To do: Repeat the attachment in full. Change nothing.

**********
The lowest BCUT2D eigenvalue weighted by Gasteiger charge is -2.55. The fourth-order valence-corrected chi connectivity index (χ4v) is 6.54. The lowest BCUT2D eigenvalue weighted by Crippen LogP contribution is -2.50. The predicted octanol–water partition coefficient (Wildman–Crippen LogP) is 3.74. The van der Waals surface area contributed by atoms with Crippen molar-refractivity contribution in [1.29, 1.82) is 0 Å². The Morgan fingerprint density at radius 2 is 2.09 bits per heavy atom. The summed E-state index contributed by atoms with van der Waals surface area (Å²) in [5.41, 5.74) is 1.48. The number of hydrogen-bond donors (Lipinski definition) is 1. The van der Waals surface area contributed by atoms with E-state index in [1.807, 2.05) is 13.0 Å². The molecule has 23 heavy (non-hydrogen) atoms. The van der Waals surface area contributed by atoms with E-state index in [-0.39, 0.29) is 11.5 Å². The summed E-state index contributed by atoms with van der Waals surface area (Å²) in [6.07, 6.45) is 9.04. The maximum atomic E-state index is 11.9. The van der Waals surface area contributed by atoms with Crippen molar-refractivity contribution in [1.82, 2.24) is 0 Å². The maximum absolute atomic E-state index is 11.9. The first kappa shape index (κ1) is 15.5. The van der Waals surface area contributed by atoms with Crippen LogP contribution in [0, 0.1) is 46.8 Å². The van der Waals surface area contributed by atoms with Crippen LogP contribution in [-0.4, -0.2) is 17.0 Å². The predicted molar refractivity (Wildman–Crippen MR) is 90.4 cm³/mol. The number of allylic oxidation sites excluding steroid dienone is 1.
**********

The lowest BCUT2D eigenvalue weighted by Gasteiger charge is -2.55. The fourth-order valence-corrected chi connectivity index (χ4v) is 6.54. The lowest BCUT2D eigenvalue weighted by Crippen LogP contribution is -2.50. The predicted octanol–water partition coefficient (Wildman–Crippen LogP) is 3.74. The van der Waals surface area contributed by atoms with Crippen molar-refractivity contribution in [1.29, 1.82) is 0 Å². The Morgan fingerprint density at radius 2 is 2.09 bits per heavy atom. The summed E-state index contributed by atoms with van der Waals surface area (Å²) in [5.41, 5.74) is 1.48. The number of hydrogen-bond donors (Lipinski definition) is 1. The van der Waals surface area contributed by atoms with E-state index in [1.807, 2.05) is 13.0 Å². The molecule has 23 heavy (non-hydrogen) atoms. The van der Waals surface area contributed by atoms with E-state index in [-0.39, 0.29) is 11.5 Å². The summed E-state index contributed by atoms with van der Waals surface area (Å²) in [6.07, 6.45) is 9.04. The maximum atomic E-state index is 11.9. The van der Waals surface area contributed by atoms with Crippen molar-refractivity contribution in [1.82, 2.24) is 0 Å². The maximum absolute atomic E-state index is 11.9. The first kappa shape index (κ1) is 15.5. The van der Waals surface area contributed by atoms with Crippen LogP contribution in [0, 0.1) is 46.8 Å². The van der Waals surface area contributed by atoms with Crippen LogP contribution in [-0.4, -0.2) is 17.0 Å². The predicted molar refractivity (Wildman–Crippen MR) is 90.4 cm³/mol. The number of allylic oxidation sites excluding steroid dienone is 1.